John Burke, commander of the Warren County, Ohio, drug task force and retired commander of the Cincinnati Police Pharmaceutical Diversion Squad, is a 39-year veteran of law enforcement. Cmdr Burke also is the current president of the National Association of Drug Diversion Investigators. For information, he can be reached by e-mail at , via the Web site www.rxdiversion.com, or by phone at 513-336-0070.
A person only has to watch the daily television news or entertainment shows to realize that our society is enamored with celebrities. Apparently we find their personal lives very interesting, as we are fed a constant barrage of tidbits of gossip supposedly detailing their every move. Their life and fame are a magnet to many Americans—some wanting to stand in their shoes, and others just wanting to be able to count a celebrity as a friend or acquaintance.
This celebrity can be an actor, singer, comedian, politician, or sports star. He or she does not even have to be of national prominence. The local politician, successful businessperson, or other person of importance in the community may be considered a celebrity.
Over the years, I have seen the celebrity patient creating a problem for some health professionals—both prescribers and dispensers of prescription drugs. Elvis Presley represents probably the most well-known example of extensive abuse of prescription drugs. This was an addiction that likely cost Elvis his life, as he had obtained prescriptions written by a physician whose judgment was undoubtedly clouded by the fact that he had a patient who may have been the most famous person in the world at the time.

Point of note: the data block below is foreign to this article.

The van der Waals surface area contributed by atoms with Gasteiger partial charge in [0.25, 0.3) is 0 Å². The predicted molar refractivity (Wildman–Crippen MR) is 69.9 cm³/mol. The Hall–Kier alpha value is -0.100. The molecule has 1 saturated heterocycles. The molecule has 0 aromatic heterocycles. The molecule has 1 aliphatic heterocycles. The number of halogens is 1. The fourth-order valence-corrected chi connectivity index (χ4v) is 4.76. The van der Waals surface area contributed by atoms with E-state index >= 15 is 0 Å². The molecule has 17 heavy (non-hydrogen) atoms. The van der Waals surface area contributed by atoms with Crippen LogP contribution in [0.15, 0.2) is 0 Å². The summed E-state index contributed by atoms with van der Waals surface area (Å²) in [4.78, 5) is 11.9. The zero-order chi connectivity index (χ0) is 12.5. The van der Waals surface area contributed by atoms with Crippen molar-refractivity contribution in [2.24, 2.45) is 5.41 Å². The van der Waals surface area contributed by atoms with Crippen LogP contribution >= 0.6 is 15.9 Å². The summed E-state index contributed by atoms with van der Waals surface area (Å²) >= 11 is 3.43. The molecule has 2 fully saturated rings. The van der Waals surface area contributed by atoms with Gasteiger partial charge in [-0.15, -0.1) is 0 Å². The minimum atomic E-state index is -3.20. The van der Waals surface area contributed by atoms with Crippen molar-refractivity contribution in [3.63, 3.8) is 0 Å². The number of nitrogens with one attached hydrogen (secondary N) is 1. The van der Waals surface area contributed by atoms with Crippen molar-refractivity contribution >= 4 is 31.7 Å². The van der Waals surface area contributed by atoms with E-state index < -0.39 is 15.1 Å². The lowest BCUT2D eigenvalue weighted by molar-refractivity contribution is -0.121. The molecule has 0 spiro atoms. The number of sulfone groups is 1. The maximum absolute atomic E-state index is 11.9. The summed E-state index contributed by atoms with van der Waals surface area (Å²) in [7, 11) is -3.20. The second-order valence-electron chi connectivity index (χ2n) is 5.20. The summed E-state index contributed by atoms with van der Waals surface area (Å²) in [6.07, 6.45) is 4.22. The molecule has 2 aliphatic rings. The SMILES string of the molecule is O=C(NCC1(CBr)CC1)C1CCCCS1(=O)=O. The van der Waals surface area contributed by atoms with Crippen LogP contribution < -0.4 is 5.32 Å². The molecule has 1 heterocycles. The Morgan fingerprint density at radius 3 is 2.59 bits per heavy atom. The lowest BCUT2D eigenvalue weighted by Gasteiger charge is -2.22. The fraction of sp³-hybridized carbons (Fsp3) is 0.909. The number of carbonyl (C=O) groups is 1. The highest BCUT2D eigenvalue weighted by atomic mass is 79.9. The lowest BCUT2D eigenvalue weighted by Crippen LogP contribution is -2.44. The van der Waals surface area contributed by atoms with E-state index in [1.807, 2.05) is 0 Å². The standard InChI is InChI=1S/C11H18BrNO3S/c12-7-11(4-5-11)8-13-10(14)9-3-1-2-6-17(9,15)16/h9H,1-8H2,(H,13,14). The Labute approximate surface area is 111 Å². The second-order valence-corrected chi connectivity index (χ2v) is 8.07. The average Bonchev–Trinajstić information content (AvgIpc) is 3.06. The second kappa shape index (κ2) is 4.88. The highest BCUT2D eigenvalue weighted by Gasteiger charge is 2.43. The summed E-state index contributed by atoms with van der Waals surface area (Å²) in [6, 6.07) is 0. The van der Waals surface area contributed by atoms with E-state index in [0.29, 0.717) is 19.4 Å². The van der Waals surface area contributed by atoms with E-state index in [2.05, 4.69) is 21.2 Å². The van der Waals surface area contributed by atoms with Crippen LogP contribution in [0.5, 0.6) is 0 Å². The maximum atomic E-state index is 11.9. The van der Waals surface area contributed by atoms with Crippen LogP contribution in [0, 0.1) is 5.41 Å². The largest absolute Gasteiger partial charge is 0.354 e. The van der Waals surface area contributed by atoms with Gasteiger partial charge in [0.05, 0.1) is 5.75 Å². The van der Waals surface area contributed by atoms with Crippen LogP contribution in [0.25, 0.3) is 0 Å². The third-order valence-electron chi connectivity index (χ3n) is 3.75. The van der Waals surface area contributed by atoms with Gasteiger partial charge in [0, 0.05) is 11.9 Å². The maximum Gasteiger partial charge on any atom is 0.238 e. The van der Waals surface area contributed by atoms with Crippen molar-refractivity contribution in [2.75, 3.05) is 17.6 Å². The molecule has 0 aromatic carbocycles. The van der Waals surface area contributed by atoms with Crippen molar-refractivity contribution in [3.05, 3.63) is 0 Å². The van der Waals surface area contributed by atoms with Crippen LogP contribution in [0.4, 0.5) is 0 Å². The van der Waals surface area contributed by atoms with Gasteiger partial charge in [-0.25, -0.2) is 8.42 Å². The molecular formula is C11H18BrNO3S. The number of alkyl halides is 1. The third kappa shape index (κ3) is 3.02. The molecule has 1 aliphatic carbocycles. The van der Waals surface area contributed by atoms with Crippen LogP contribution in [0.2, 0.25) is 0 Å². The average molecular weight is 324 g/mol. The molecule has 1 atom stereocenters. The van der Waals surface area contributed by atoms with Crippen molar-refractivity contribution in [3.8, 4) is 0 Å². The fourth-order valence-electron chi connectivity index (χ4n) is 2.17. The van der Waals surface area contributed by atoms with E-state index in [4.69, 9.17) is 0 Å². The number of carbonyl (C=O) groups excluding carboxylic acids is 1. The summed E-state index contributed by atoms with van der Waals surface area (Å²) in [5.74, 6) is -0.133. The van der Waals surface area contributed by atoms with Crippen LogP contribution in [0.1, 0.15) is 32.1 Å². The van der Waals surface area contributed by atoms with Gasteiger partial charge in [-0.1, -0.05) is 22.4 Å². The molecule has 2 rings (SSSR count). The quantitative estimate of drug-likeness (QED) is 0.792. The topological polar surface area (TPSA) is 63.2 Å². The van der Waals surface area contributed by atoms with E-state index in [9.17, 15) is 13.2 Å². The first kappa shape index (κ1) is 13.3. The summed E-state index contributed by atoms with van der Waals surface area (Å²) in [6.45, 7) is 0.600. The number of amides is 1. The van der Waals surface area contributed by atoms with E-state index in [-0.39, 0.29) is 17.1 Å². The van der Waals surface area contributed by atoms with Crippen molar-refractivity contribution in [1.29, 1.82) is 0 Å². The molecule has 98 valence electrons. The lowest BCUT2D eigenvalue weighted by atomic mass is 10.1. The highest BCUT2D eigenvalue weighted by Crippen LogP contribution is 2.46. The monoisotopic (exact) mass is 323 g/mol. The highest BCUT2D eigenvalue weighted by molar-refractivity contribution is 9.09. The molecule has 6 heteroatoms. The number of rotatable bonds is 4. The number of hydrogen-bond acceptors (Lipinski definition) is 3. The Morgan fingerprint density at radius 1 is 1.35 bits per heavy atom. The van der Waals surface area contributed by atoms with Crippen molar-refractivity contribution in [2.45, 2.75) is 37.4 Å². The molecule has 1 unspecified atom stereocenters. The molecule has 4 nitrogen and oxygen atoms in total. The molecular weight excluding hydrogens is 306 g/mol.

The abuse of prescription drugs by celebrities has been further evidenced by the recent tragedies that have surrounded professional wrestling and anabolic steroids, the investigation into the prescribing to Anna Nicole Smith, and the realization several years ago that many Hollywood celebrities are being prescribed medication in false names to conceal the fact they are receiving these drugs for their personal use.
In some of these cases, the prescribing and dispensing of these drugs is undoubtedly for a legitimate purpose, as the celebrity has a legitimate doctor? patient relationship. The problem still exists that these prescriptions are fraudulent, however, and if pharmacists knowingly fill them, they also violate the law and can be subject to prosecution.
Many years ago, one of our local pharmacists, who had an independent pharmacy in the wealthiest part of town, developed relationships with a few wellknown business celebrities who had no problem taking advantage of him and his desire to be close to them. They were receiving controlled substances from their physicians via prescriptions that were written in false names and addresses and were gladly filled by this pharmacist who was attracted to these people and their fame.
Ultimately, the physicians refused to write prescriptions for these people, however, who then brought their dilemma to our pharmacist. The pharmacist began to fill the prescriptions that did not exist by writing out his own documentation into a logbook and dispensing the pills on a regular basis to the local celebrities anyway. When investigators noticed a considerable discrepancy between the prescriptions in his file and the amount of the drugs he was ordering, he eventually admitted to the crimes.
I am in no way indicating that this is a widespread practice to knowingly accept prescriptions in false names, but over the years many examples have arisen of prescribers and dispensers becoming star-struck with national or local celebrities. In some people, this can overcome their otherwise sound judgment and decisionmaking process. Do not allow yourself to be caught in that trap—treat all patients the same, even if they do wear blue suede shoes.
One study linked multiple pregnancies to an increased risk of developing atrial fibrillation later in life, and another investigated the association between premature delivery and cardiovascular disease.
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